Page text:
You can book through airbnb (beautiful photos of rooms, sweet testimonials) or contact the owners directly at or 226.271.3815.


Windjammer Inn
324 Smith Street, Port Stanley

Former Toronto chef Kim Saunders runs the show here. Highlights include award-winning dining out on the veranda, a three-page wine list and B-and-B accommodations (five guest rooms, one carriage house) set in a gorgeous pre-Confederation (1854) heritage home. Check out the carved fireplace mantle; a mid-19th-century tall-ship relic!

Closed Mondays
Tuesday: 8 a.m. to 3 p.m. || 11:30 a.m. to 3:00 p.m.
Wednesday, Thursday, Friday: 8:00 a.m. to 3 p.m. || 5:30 p.m. to 9:00 p.m.
Saturday: 9:30 a.m. to 3:00 p.m. || 5:30 p.m. to 9 p.m.
Sunday: 9:30 a.m. to 3:00 p.m.

G.T’s Beach Bar and Grill
350 Edith Cavell Blvd, Port Stanley
Telephone: 519. 782.4555

Opens May 2016

Recently voted one of the world’s best beach bars. Situated right on the main beach with a 400-seat patio and eight beach volleyball courts. All beers under $7. Check out Cheeseburger Mondays, Nacho Tuesdays, Wing Wednesdays, Perch and Chips Thursdays, Corona Fridays. Don’t waddle away until you try the dessert nachos.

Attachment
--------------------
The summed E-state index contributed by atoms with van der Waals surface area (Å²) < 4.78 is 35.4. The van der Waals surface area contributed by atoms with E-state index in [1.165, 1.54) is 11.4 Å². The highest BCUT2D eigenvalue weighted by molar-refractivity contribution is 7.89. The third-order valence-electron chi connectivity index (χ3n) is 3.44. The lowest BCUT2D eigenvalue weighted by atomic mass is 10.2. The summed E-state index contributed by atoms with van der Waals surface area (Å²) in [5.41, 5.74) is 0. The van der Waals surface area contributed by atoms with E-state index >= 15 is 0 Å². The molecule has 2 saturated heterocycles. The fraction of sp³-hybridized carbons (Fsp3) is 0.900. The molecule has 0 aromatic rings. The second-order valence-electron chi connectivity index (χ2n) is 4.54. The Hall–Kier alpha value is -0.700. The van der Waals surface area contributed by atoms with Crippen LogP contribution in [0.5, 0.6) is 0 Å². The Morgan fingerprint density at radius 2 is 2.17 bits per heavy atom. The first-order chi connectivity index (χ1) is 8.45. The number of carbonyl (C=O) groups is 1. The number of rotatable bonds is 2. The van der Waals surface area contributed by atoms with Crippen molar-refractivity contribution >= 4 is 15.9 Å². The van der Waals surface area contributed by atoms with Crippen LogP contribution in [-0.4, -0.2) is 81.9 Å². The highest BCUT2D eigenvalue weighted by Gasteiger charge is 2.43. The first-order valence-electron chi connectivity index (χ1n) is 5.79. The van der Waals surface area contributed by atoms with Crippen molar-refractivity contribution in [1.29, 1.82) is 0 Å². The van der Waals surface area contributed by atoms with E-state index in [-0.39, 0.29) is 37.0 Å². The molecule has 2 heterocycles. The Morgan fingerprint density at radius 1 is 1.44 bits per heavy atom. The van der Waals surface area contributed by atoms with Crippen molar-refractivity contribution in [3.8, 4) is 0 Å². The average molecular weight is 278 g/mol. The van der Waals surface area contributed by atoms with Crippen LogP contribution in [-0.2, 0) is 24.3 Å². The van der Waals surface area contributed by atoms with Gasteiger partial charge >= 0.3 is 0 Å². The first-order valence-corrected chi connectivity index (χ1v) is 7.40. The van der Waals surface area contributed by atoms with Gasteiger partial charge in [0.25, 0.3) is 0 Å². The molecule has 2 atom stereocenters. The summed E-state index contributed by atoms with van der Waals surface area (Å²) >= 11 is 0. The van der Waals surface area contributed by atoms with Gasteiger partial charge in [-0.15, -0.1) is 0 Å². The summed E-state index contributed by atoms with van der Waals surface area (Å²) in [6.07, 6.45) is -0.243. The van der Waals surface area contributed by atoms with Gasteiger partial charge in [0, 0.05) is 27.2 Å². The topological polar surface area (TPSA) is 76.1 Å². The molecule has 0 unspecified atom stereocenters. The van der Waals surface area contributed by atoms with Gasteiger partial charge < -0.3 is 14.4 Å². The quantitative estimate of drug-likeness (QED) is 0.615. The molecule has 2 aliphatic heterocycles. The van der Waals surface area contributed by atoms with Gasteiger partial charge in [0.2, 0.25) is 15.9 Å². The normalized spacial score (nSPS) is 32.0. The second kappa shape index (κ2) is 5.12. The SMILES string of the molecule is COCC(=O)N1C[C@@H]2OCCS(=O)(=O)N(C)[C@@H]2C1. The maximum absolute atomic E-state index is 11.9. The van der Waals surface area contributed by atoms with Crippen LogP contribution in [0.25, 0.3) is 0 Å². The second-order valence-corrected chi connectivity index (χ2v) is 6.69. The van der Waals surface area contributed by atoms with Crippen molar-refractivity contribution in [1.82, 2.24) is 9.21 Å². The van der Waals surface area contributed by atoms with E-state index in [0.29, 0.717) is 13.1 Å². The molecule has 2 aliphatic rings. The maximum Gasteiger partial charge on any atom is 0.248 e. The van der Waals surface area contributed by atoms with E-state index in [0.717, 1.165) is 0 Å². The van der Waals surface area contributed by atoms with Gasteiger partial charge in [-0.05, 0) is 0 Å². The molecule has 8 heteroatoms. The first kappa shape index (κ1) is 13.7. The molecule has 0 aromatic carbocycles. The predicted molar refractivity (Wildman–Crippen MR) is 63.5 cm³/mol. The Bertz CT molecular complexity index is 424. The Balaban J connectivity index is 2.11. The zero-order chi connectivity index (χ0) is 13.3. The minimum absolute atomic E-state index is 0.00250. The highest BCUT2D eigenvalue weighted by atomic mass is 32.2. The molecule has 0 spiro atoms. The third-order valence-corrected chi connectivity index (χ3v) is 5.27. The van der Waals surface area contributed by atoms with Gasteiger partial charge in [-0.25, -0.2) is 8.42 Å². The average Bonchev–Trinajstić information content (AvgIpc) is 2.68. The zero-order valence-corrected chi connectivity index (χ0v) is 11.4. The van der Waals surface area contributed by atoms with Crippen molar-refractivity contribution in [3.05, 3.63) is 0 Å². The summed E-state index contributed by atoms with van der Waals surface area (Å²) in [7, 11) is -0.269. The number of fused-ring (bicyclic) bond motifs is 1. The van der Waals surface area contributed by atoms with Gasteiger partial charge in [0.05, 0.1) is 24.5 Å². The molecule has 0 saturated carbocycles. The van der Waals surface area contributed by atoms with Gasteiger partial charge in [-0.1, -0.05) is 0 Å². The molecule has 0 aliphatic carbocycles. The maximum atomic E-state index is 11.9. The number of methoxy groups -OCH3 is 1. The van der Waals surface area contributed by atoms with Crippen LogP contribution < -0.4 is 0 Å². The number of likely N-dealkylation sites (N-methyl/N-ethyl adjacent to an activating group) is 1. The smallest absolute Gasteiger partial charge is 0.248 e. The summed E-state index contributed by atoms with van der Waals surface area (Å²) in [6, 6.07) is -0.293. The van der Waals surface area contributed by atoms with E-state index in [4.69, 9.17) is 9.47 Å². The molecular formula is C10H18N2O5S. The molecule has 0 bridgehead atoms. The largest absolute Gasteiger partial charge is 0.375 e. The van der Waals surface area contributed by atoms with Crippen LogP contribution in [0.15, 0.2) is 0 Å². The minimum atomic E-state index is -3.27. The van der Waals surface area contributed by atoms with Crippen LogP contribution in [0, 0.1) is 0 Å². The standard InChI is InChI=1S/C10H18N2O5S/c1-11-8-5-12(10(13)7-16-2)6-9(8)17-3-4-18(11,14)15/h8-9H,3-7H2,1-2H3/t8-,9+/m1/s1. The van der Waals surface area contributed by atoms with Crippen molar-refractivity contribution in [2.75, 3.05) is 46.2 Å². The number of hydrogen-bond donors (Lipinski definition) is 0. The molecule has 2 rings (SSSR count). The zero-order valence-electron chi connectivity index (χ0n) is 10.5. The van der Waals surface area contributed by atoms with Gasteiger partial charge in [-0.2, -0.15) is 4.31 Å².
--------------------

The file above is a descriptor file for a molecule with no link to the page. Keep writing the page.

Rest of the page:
The Suite Retreat at Divine Madness Cottage
207 Cornell Drive, Port Stanley
Telephone: 519.782.7884

Fran Kennedy – owner, host, chef, artist, kind heart – might be the nicest person you ever meet. Sitting atop a hill overlooking treetops and Port Stanley harbour is a B-and-B oasis with gardens, patios and (magical!) frogs. Stay for a night or stay for a week. You’ll love the divine madness up here. Early evening checkouts (5 p.m.) can be arranged.

Rates range from $85 (two-person room includes five-star breakfast) to $250 (first night in cottage, $200 next night)


After earning her storytelling stripes around the family dinner table in Thunder Bay, Ontario, Shannon chased tall tales in Ireland, Japan & even Calgary. She founded Raystorm Communications, a writing & storytelling studio, shortly after escaping the Toronto publishing world. Shannon's office manager is a cat intent on telling his life story.